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With the Hornets, Student Learns to Be Unique, Be Different, and Make it Fun

February 3, 2020

Anthony Loussedes ’19 engaged in an internship with the Charlotte Hornets this fall, seeing it as an opportunity to learn about the inner workings of a professional sporting event.

Anthony Loussedes high-fives the Charlotte Hornet during his internship.

The Sport Management Department caught up with Loussedes to hear how the internship went and what advice he might have for current and prospective sport management majors.

SMD: What inspired you to pursue the opportunity with the Charlotte Hornets?

AL: After my last internship in the College’s Athletic Department, I saw this internship with the Hornets as a challenge I wanted to take on, especially since I was not taking classes and could give my entire focus to this challenge and work through it daily.

SMD: What did your position entail?

AL: My position was in the Corporate Partnerships Department. I started with small tasks and projects to show the group what I was capable of accomplishing. I did a lot of ticket delivery to partners before the season, which may seem insignificant, but I came in with a mindset that the smallest things can mean the most.

Later on, I had some big projects I was fortunate enough to work on. I was responsible for the Sprite Game Ball Delivery for each home game, which included meeting the family in Sprite's seats (or picking a random kid in the crowd during pregame), giving them a jersey and signed mini-ball, and bringing the kid down to take a picture with the referee right before the game at center court. 

My favorite part of the job was brainstorming sessions for prospects that the sales team could approach.  I was fortunate enough to hear that my brainstorm asset made the pitch deck to Krispy Kreme. I really learned what the goal of the group was: “Be Unique, Be Different, and Make it Fun.”

SMD: What was your biggest takeaway/lesson learned?

AL: My biggest takeaway and lessons learned from my experience was not to be afraid to breathe and take on what I knew I could handle.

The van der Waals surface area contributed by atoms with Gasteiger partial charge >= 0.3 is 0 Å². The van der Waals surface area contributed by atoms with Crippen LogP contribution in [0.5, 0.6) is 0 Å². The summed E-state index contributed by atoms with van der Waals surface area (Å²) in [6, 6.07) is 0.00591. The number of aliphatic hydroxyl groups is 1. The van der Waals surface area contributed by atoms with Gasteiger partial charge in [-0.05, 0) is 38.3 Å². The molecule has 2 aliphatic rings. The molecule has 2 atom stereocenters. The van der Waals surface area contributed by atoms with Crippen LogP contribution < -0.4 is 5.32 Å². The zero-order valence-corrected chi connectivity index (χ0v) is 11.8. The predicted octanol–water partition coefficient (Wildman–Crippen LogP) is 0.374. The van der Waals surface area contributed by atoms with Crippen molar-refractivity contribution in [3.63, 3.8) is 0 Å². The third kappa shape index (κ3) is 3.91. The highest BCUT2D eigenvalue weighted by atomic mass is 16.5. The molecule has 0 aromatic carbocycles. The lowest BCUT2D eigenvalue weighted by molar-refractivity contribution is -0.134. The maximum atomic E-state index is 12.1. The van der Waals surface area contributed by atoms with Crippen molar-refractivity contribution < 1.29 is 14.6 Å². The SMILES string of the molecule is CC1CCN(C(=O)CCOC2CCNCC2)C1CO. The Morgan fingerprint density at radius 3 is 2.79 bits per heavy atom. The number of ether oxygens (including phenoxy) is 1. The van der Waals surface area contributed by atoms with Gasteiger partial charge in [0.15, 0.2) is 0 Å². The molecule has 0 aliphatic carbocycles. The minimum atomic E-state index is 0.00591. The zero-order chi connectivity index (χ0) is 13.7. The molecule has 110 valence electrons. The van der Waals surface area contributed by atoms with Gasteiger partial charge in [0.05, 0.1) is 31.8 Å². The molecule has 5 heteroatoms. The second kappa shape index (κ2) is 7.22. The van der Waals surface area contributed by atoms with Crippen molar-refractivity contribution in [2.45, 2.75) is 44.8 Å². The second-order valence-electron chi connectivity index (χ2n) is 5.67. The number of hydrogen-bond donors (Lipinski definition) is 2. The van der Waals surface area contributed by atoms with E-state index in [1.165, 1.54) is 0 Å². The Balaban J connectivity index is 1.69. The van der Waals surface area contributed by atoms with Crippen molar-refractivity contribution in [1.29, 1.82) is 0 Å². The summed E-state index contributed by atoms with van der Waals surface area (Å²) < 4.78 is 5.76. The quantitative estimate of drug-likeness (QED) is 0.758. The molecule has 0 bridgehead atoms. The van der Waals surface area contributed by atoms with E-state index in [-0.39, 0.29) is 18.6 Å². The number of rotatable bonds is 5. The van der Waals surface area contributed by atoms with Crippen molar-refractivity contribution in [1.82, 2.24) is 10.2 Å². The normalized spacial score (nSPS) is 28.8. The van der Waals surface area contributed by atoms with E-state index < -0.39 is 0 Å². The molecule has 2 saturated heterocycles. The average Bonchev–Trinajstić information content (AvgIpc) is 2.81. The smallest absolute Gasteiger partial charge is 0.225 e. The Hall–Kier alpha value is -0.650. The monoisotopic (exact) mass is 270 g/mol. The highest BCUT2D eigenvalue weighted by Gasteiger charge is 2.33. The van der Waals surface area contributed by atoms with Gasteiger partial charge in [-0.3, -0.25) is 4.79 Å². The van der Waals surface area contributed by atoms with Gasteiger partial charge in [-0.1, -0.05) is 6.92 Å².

While I had one supervisor, there were 13 people in my department and people in every department across the organization, bringing projects to just two partnership interns. Time management was a skill I worked on greatly. I will say I still said yes to every project given because I did not want to miss an opportunity to grow and learn.

SMD: How did your Fisher education help you prepare for the role?

AL: There were so many relatable aspects to what I did in Charlotte.  One of the first projects I worked on was researching NBA Venues and their sustainability efforts related to food waste and diversion. Luckily, I had worked on a similar project with Dr. Katie Burakowski's Sustainability in Sport class and pulled up a document that already included a few venues and then built off that list. 

Senior Capstone and Research and Evaluation were the two most important classes I took. I was part of an intern group project, which was very similar to my capstone project, but directed towards the Hornets College Rush Pass for students. Research was important because that taught me time management skills but it also taught me how to be thorough when building prospect lists for the Hornets brand new 2K Team, Venom GT. 

SMD: What would you tell prospective students about the sport management program?

AL: This program gives you all the tools necessary to learn about the industry and become successful. The professors want to help and give you advice and knowledge that they have either learned themselves or learned while talking to alumni. The program is what you as the student make out of it. This industry requires more hours than expected, and is a challenge to anyone in the field.

SMD: What advice would you give to incoming students interested in the sport management program?

AL: The sport industry is more than the players you see on the field.  I changed my major before my junior year and it was one of the best decisions I made in college. I had the challenge of a two-year window to complete my degree and ended with an internship with the Charlotte Hornets.

To the incoming students, I will say this: Research the sport industry because there is literally a position for anything; find what you are passionate about and work for that goal, and do not be afraid to change your mind.

My original goal was baseball operations in Major League Baseball, then it became college athletics, and now I want to be on a partnership or marketing path. So do not be afraid of change and embrace the knowledge and access you can have while at Fisher’s sport management program.

Something that Professor Pat Gordon said right before my internship stuck with me: “Be the hardest worker in the room, and don't let someone outwork you.”